One by one Raleigh's posts of honor were taken from him. He was accused of treason and once more found himself a prisoner in the Tower. He was tried, and in spite of the fact that nothing was proved against him, he was condemned to die. The sentence was changed, however, to imprisonment for life.
Raleigh was not left quite lonely in the Tower. His wife and children, whom he dearly loved, were allowed to come to live beside him. The governor was kind to him and allowed his renowned prisoner to use his garden. And there in a little hen- house Raleigh amused himself by making experiments in chemistry, and discovering among other things how to distill fresh water from salt water. He found new friends too in the Queen and in her young son Henry, Prince of Wales. It was a strange friendship and a warm one that grew between the gallant boy-prince of ten and the tried man of fifty. Prince Henry loved to visit Raleigh in the Tower and listen to the tales of his brave doings by sea and land in the days when he was free. Raleigh helped Prince Henry to build a model ship, and the Prince asked Raleigh's advice and talked over with him all his troubles. His generous young heart grieved at the thought of his friend's misfortunes. "Who but my father would keep such a bird in such a cage," he said with boyish indignation.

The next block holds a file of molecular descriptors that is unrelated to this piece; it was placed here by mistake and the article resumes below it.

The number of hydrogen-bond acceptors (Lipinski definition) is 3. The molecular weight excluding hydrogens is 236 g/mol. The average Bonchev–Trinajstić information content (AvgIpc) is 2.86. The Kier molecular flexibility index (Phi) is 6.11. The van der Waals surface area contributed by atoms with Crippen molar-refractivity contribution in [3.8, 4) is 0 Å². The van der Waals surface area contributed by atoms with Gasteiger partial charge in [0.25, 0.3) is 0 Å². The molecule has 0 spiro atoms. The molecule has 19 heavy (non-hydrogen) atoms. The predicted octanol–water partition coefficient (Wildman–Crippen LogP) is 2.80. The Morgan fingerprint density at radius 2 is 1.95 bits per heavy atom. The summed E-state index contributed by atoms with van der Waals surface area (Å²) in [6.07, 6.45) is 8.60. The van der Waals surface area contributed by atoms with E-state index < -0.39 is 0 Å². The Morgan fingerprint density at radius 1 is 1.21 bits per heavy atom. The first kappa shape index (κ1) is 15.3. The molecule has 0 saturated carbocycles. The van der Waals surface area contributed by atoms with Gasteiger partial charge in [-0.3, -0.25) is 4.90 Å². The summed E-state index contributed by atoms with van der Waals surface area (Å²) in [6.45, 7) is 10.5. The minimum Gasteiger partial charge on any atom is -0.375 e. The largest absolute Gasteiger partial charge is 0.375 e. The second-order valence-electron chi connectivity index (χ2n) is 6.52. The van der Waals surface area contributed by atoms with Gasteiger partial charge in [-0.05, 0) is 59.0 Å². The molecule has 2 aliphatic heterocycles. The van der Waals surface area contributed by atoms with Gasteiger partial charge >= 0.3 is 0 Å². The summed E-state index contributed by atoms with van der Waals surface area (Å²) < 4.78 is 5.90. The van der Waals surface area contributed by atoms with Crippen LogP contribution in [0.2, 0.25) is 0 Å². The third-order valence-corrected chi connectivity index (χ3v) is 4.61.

And it was for this boy friend that Raleigh began the book by which we know him best, his History of the World. Never has such a great work been attempted by a captive. To write the history of even one country must mean much labor, much reading, much thought. To write a history of the world still more. And I have told you about Raleigh because with him begins an interest in history beyond the bounds of our own island. Before him our historians had only written of England.